The grants support recreational boating & clean water
A total of $16.6 million in grants will be awarded to 21 states under the Clean Vessel Act (CVA) program of the U.S. Fish and Wildlife Service. More than $700,000 was awarded to four states in the Midwest Region including Illinois ($100,000), Indiana ($362,140), Michigan ($200,000) and Missouri ($50,000). CVA funding promotes and assists recreational boaters with properly disposing of on-board septic waste among recreational boaters, keeping water resources in good condition for public uses like fishing and drinking.
Since the first CVA awards were made in 1993, the service has awarded more than $200 million to states to fund construction, replacement, renovation and maintenance of facilities for properly disposing of on-board septic waste on recreational boats. The program also provides information and education about the importance, benefits and availability of pump-outs.
“Clean water is a fundamental need for both people and wildlife, and a perfect example of how the fates of both are intertwined,” said Service Director Dan Ashe. “Clean Vessel Act grants not only help ensure that clean drinking water, sustainable ecosystems and healthy recreational areas are accessible to the American people, they also provide a substantial economic benefit for local communities. These grants are another fine example of the Fish and Wildlife Service’s commitment to ensuring our natural resources are conserved and protected for future generations.”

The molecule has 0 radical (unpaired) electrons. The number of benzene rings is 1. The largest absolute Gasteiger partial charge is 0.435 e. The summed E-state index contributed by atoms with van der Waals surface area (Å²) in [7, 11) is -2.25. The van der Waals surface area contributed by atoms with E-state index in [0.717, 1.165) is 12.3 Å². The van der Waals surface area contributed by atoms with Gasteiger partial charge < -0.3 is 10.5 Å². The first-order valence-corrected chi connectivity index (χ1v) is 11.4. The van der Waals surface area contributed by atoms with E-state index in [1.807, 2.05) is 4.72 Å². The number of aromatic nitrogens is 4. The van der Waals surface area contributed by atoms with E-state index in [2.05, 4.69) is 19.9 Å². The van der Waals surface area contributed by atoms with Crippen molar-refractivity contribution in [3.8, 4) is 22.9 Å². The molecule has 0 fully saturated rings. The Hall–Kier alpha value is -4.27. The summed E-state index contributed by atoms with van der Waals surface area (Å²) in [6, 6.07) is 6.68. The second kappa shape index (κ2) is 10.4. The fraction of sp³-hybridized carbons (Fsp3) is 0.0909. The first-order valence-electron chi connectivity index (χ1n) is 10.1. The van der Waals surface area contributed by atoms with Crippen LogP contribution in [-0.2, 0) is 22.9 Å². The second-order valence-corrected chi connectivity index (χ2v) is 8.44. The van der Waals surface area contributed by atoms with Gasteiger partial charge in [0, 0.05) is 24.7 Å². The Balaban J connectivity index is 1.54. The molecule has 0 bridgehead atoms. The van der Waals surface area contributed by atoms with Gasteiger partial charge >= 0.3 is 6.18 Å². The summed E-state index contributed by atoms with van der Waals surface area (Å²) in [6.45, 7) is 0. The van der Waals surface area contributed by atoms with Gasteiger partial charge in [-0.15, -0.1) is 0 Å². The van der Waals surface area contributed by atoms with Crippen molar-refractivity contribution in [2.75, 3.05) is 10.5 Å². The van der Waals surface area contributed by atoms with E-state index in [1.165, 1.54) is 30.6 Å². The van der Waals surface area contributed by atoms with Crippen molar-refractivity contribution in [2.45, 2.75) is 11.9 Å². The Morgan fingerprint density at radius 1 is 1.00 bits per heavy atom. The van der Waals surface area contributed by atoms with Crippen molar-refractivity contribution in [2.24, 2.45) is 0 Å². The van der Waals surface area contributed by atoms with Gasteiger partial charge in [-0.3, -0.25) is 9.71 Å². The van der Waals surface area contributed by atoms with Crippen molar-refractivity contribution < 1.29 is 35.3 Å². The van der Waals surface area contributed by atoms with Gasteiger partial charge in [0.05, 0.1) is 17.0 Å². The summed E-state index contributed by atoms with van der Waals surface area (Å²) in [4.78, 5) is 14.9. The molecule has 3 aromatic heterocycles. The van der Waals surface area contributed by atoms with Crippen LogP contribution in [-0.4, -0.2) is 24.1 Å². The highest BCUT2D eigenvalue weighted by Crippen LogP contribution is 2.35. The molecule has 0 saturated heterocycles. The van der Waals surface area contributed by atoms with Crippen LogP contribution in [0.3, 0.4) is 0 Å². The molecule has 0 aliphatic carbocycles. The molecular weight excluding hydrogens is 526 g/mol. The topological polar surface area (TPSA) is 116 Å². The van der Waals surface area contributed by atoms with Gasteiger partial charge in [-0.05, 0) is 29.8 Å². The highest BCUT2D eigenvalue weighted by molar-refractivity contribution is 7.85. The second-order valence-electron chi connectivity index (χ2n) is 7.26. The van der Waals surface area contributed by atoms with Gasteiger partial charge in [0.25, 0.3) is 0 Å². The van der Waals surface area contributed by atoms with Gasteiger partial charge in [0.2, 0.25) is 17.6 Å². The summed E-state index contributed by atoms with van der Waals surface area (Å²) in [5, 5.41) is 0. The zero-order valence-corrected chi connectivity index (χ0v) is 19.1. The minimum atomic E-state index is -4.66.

The Midwest Region has used the Clean Vessel Act Program grant dollars to fund new pump-out equipment, and in some cases, to provide reimbursement for materials and equipment that need to be replaced overtime. Clean water is especially important in the Midwest because it includes the Great Lakes, the Upper Mississippi River waterways and a large number of inland fresh water lakes. Clean Vessel Act grant dollars work to keep everyone’s water healthy for recreation, fishing, drinking and swimming.
Funds for the CVA program are provided annually from the Sport Fish Restoration and Boating Trust Fund, which is maintained through the collection of fishing tackle manufacturer excise taxes and boat and fishing import duties, as well as motorboat and small engine fuel taxes. Funds are competitively disbursed to states, the District of Columbia, Puerto Rico, American Samoa, Guam, the Commonwealth of the Northern Mariana Islands and the U.S. Virgin Islands for up to 75% of project costs, with non-federal partners providing the remaining 25%. In addition to traditional on-dock pump-outs, funded projects include pump-out boats that travel in designated harbors to make the sewage collection process more efficient and convenient. Some states also install floating restrooms in areas where boaters congregate and no restrooms are available.
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